music clip of the day


Month: February, 2010

Sunday, 2/28/10

If you’re a gospel singer, any time—even (especially?) a sister’s funeral—is a time to sing.

Gene Stewart (of the Soul Stirrers) with Willie Rogers (also of the Soul Stirrers), “The Last Mile of the Way” (recorded by the Soul Stirrers, with Sam Cooke, in 1955), live



Once you are a Soul Stirrer you are always a Soul Stirrer. Sam Cooke will always be known as a Soul Stirrer regardless of what he did in the world.—Willie Rogers


Want more of the Soul Stirrers? Here (with Sam Cooke [10/4/09]).

Saturday, 2/27/10

It used to be that music came from a particular place. No more. Whether it’s Sohrab Saadat Ladjevardi (the Iranian saxophonist who’s lived in Germany, in Japan, and now in New York City [2/18/10]), or Burkina Electric (whose members come from Burkina Faso, from Germany, and from New York City [by way of Austria] [2/22/10]), or this singer, who’s lived (and has homes) in Nigeria and in Germany, much of today’s most intriguing music has its ears and heart and feet on more than one continent.

Nneka, “Heartbeat”

Take 1: recording/video


Take 2: live, Philadelphia, 2009


Take 3: J. Period Remix, featuring Talib Kweli

Friday, 2/26/10

something you cannot do

Watch this guy and not feel better about, well, pretty much everything.


Jackie Wilson, “You Better Know It,” 1959

Take 1: TV broadcast


Take 2: Movie (Go, Johnny, Go!)

Want more? Here (“Lonely Teardrops” [11/20/09]).

Thursday, 2/25/10

Composed almost a century ago, these tiny pieces—haiku-like in their compression—still astonish.

Anton Webern (1883-1945), Six Bagatelles for String Quartet, Op. 9 (1911-13)/LaSalle Quartet



The 15th of September 1945, the day of Anton Webern’s death, should be a day of mourning for any receptive musician. We must hail not only this great composer but also a real hero. Doomed to a total failure in a world of ignorance and indifference he inexorably kept on cutting out his diamonds, his dazzling diamonds, the mines of which he had such a perfect knowledge.—Igor Stravinsky

Wednesday, 2/24/10


1. Take a singer whose range includes about as many notes as he has fingers (on one hand).

2. Add a saxophonist who’s renowned for his melodic and harmonic inventiveness.

3. Mix?

Leonard Cohen with Sonny Rollins, “Who By Fire,” live (TV broadcast), 1989

These two mostly sound (to these ears) like, well, what they are: two distinctive artists whose musical worlds couldn’t be more different. But when Sonny finally leaves his world and enters Leonard’s—a world where melodic invention counts for nothing and subtle changes in inflection count for everything—the results are breathtaking (5:47 and following).




Salam Richard!

Thanks for the post! How did you find me?

Have you check my personal website:

Do you know about my music on-line mag Doo Bee Doo Be Doo (which is looking for writers. What about you?)? Please visit


Hope that sometime I will play in your city to have a chance to meet you.


—Sohrab Saadat Ladjevardi [2/18/10]

Tuesday, 2/23/10

Innovation has its place. But sometimes you just want heart.

Ben Webster (tenor saxophone) with Teddy Wilson (piano), “Old Folks,” live, Denmark (Copenhagen), 1970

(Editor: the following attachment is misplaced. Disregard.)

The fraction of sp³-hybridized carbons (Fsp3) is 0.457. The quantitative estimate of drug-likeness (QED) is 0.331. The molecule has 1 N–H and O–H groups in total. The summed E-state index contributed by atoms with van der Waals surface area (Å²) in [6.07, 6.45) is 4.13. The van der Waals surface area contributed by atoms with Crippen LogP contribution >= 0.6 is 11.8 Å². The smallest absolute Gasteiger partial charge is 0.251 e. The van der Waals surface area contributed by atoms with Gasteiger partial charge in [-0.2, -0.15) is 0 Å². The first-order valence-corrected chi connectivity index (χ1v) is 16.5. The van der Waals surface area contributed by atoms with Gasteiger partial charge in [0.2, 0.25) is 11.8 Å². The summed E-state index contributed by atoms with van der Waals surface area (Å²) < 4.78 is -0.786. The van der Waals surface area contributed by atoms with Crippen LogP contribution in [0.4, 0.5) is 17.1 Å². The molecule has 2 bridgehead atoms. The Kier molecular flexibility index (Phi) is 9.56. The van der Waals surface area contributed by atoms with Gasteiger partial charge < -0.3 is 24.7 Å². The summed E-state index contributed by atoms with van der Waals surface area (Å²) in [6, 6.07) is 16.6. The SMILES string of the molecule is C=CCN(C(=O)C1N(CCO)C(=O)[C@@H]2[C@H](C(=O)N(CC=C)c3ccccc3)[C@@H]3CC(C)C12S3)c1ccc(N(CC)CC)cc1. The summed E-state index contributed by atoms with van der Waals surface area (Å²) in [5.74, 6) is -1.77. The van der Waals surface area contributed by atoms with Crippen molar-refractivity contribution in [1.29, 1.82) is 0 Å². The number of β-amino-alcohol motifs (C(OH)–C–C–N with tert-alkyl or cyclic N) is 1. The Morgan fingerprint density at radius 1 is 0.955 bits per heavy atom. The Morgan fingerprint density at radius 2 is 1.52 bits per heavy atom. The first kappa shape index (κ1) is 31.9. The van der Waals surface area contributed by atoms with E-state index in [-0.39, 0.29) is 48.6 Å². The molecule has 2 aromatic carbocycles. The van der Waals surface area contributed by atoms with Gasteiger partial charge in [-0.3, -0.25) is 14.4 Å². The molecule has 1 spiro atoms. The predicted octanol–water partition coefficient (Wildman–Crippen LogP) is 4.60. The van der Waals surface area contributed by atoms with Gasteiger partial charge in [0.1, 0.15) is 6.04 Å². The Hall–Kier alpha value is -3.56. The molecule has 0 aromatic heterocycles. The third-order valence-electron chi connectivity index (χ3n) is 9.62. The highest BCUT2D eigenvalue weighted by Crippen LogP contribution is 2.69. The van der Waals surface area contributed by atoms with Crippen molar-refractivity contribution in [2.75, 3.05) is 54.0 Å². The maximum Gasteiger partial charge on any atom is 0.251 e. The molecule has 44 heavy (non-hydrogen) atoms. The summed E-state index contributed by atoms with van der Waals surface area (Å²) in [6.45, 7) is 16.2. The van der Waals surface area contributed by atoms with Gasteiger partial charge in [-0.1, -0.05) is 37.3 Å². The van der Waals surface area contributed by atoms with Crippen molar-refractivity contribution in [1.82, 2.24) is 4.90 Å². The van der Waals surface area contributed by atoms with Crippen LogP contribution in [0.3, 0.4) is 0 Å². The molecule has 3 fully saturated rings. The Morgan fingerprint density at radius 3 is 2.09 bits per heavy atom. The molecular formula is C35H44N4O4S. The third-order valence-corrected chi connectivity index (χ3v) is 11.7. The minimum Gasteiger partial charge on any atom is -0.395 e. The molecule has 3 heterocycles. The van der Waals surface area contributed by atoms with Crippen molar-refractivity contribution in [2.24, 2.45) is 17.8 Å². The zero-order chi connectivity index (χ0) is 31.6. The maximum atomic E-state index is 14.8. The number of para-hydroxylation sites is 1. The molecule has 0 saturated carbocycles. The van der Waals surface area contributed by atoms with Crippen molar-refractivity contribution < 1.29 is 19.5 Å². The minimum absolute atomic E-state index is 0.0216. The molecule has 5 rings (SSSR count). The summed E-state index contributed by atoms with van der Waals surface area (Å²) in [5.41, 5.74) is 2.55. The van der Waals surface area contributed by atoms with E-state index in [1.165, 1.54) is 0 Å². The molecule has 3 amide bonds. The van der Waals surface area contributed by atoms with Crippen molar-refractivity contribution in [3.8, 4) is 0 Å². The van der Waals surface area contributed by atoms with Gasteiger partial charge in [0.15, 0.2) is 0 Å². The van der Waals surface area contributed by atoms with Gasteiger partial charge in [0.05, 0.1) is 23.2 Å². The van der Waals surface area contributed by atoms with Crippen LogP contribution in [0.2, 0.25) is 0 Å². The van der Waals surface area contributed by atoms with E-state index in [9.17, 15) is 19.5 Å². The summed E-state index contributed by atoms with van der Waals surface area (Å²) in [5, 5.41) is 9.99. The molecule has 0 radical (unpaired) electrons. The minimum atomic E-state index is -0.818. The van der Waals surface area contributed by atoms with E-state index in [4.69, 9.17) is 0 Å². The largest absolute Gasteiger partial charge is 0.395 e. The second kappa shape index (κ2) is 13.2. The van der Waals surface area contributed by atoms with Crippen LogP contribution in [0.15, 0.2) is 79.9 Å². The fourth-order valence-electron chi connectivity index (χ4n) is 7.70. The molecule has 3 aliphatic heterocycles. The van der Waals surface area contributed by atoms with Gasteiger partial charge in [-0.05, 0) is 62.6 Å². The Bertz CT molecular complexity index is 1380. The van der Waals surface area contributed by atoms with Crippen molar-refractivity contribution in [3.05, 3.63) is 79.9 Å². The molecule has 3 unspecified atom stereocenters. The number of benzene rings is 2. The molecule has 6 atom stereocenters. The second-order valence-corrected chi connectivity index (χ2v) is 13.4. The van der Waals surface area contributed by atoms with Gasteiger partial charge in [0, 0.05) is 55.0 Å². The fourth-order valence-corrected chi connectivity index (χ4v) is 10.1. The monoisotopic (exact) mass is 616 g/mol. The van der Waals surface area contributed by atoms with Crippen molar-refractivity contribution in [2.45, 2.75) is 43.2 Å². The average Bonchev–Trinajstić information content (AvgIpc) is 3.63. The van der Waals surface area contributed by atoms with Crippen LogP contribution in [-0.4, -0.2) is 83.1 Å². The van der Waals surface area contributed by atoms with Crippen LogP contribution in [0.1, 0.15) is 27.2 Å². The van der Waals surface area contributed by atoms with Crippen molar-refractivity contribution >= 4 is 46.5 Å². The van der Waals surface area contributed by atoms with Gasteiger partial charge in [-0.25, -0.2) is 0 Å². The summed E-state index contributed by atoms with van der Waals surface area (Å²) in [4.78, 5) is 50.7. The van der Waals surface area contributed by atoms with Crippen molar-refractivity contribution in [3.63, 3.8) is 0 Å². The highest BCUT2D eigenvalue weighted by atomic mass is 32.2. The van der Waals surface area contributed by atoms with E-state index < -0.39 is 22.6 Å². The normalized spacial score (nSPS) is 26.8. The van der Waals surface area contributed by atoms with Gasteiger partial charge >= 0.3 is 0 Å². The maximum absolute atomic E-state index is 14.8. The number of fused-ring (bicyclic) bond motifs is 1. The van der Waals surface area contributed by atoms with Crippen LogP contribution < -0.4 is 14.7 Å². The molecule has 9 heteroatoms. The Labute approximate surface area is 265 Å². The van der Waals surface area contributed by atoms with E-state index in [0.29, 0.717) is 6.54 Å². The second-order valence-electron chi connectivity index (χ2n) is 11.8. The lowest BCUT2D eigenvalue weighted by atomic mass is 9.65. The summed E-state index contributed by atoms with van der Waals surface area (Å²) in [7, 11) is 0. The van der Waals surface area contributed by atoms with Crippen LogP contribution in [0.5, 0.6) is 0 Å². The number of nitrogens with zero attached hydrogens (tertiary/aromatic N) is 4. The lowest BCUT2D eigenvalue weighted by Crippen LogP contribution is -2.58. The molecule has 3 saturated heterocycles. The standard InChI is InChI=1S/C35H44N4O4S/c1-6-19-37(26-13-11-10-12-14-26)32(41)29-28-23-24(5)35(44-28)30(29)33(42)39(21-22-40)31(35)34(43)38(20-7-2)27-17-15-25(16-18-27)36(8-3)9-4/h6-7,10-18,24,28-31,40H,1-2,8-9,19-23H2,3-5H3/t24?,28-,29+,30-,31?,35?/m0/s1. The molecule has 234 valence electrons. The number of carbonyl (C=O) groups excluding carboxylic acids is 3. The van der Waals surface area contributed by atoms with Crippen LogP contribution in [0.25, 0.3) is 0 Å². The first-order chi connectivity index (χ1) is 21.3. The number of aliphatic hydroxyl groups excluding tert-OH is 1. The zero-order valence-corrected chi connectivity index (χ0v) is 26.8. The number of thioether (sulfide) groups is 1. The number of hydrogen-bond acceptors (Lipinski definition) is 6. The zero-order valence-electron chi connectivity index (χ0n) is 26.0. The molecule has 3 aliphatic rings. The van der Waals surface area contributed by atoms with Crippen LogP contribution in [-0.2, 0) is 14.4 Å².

(Just click on the X on the right and—poof—the ads vanish.)

Monday, 2/22/10

Digital Africa is here . . . —DJ Spooky

Burkina Electric (Mai Lingani, vocals; Wende K. Blass, guitar, vocals; Lukas Ligeti [son of composer Gyorgy Ligeti], electronics, drums; Pyrolator [Kurt Dahlke], electronics), “Sankar Yaare”

Take 1: DJ Spooky Remix


Take 2: Mapstation Remix



Marilyn Monroe, DJ Andy Warhol Remix

Sunday, 2/21/10

Ever wonder what Brian Eno has on his iPod?

I’ve been listening a lot lately to a box-set called ‘Goodbye Babylon’ which is 6 CDs of early 20th-century American religious music, black and white music, you know.

It’s got those Norfolk a cappella quartets and it’s got country singers, and there’s church services and everything. It’s the best compilation I’ve seen for years. It comes with a fantastic book. I find that so intriguing that I just listen again and again.—Brian Eno (quoted in L.A. Weekly)


Sister O.M. Terrell

“The Bible’s Right” (1953, Nashville; included in Goodbye, Babylon)


“Gambling Man” (1953, Nashville)


“Swing Low, Chariot” (1953, Nashville)



Ola Mae Long was born in Atlanta in 1911. She was raised by her mother, a laundress, near Decatur Street, and in 1922 she had a religious conversion at a revival. Thereafter, she began a street ministry under the auspices of the Fire Baptized Holiness Church of God, originally a South Carolina sect. Singing and playing guitar in the slide style, Terrell (her married name) spent the next half-century evangelizing on streets, in churches, and on the radio in South Carolina, Georgia, and Tennessee.—Goodbye Babylon (accompanying book)

Want more? Here.

Saturday, 2/20/10

Bessie Smith, Clifford Brown, Scott LaFaro, Duane Allman: the road where musicians lose their lives goes on, and on, and on.

Lil’ Dave Thompson, May 21, 1969-February 14, 2010 (killed in a car accident Sunday morning en route home to Greenville, Mississippi, after a Saturday night performance in Charleston, South Carolina)

“I Got The Blues,” live, Kentucky (Bowling Green), 2008


“Lil’ Girl,” live, Pennsylvania (Blakeslee), 2008


“Call Me, Baby,” live, South Carolina (Charleston), 2009

Friday, 2/19/10

From Reminders for Daily Living (3d ed. 2007):

Always keep a cape handy.

James Brown, “Please, Please, Please,” live, 1964, California (Santa Monica), The T.A.M.I. Show

%d bloggers like this: